Funny thing is there’s no way to include the content of an HTML file into another HTML file.

That’s very strange because it’s such a useful feature. Server-side languages like PHP fix the problem by providing server-side includes. Probably that’s why the HTML standardization team didn’t add HTML import prior to HTML5. Even so, a quick glance at is a bit disappointing. You can use the official W3C standard on Chrome, Opera and Android. A second closer look reveals that this particular HTML5 standard is still in the “draft” stadium at the time of writing (June 2016).

What may be in store for you

Let’s start with the current W3C draft which may or may not see the light of the world. To my surprise, it’s not a simple HTML include, but requires some JavaScript code. So, the recommended way to use HTML includes seems to add the include statement – which turns out to be a <link /> – in the header of your HTML page:

  <link rel="import" href="myFavoriteInclude.html">

The next step is to define a div in your HTML page which is going to contain the include file:

     <div class="put-include-here">
        This message is going to be replaced by the include file.

Finally, you put the content of the include file into that div:

    var link = document.querySelector('link[rel="import"]');
    var content = link.import;
    var el = content.querySelector('.put-include-here');

This is a bit cumbersome, but of course, it’s much more flexible than a simple HTML include. You can do anything with the file loaded by the import link. When I tried this feature, I was even able to load different files by changing the href of the <link /> tag from JavaScript. A write access to the href was enough to make the browser load the file.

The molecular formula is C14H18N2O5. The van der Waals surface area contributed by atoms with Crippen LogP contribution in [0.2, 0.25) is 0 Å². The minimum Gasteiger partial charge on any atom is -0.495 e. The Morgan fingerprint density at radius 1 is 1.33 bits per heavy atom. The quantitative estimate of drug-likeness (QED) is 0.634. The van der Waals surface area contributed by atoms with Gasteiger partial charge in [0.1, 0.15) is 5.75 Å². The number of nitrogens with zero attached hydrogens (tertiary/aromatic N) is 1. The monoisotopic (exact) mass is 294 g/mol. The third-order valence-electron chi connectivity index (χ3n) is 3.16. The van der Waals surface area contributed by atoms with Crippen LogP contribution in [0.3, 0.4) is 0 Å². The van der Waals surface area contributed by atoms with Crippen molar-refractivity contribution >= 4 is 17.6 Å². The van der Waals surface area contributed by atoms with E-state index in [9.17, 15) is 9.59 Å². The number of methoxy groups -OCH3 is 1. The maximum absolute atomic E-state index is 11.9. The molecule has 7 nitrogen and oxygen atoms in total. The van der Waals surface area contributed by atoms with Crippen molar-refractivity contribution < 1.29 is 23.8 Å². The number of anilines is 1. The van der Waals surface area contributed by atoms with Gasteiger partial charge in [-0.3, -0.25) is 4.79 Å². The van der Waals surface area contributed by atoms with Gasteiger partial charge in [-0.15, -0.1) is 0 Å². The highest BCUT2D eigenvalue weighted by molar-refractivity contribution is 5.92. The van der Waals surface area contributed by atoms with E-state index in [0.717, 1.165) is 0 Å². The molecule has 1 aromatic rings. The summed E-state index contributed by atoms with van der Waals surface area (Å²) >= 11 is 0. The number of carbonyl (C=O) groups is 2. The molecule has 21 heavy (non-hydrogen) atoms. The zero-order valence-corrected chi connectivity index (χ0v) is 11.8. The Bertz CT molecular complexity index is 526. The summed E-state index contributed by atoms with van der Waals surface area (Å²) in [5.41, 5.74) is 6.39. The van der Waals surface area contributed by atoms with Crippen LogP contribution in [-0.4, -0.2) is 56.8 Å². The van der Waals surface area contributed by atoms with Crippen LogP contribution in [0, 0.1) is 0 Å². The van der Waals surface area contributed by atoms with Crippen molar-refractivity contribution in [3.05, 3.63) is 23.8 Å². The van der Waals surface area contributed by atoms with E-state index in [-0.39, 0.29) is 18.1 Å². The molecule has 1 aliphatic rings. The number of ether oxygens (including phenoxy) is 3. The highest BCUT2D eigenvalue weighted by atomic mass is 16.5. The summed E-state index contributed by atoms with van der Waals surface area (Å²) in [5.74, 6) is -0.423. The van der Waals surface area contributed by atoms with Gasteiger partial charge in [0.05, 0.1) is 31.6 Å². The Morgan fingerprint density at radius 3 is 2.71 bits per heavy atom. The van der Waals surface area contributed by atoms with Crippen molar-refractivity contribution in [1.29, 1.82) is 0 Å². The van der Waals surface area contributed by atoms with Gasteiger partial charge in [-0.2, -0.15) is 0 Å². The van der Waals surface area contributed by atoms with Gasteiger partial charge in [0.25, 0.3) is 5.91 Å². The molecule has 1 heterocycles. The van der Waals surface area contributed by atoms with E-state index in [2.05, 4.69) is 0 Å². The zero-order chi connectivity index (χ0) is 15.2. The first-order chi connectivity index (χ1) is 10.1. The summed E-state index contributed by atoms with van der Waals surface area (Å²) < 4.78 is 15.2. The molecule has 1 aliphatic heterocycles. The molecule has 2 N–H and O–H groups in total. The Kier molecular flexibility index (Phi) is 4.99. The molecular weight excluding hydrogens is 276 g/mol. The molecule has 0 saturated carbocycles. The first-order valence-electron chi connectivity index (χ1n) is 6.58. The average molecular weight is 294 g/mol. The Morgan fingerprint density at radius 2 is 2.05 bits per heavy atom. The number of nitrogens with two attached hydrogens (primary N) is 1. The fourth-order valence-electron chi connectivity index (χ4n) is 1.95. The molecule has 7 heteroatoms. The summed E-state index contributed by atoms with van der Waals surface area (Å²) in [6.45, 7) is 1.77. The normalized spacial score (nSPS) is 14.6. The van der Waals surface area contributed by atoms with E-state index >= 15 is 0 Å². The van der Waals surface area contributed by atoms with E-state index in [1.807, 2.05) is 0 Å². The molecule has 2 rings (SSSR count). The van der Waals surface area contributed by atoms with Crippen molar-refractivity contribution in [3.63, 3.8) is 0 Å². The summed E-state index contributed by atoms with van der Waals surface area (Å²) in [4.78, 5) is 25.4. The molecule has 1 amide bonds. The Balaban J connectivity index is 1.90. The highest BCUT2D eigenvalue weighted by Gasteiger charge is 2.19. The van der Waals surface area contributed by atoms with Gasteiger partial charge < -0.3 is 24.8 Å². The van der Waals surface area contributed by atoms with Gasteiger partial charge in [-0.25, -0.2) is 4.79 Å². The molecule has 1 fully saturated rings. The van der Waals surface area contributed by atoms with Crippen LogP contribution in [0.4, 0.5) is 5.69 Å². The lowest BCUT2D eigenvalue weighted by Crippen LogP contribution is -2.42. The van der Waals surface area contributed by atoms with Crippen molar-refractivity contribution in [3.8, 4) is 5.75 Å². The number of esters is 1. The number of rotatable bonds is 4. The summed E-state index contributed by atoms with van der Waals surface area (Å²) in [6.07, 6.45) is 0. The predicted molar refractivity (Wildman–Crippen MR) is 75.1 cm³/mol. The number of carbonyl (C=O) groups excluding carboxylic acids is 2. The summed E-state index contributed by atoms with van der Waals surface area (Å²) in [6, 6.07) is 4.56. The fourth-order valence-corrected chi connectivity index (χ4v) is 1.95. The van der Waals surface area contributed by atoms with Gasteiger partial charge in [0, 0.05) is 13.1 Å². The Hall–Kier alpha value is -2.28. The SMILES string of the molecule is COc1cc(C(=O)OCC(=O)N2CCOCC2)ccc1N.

Still, this version is a bit disappointing because I’d prefer a simple way to include HTML code. Fiddling with JavaScript is a nuisance. It’s nice to have the option, but it’s annoying you can’t do without. But then, modern HTML5 is flexible enough to write a simple polyfill providing the feature I’m looking for:

     <include-polyfill href="myFavoriteIncludeFile.html" />


AngularJS comes close to my ideal solution:

<body ng-app="someApp">
   <div ng-include="myFavoriteIncludeFile.html"></div>

There are only two drawbacks. First, you have to use AngularJS. That’s fine if you want to use it anyway, but it’s a no-go otherwise. Second, AngularJS cares about security. It goes without saying that security is a good thing, but in this case, it means many tags are ignored by <ng-include />. In particular, you can’t include JavaScript code. If you want to do such a thing, you have to write some additional code to make AngularJS forget about security.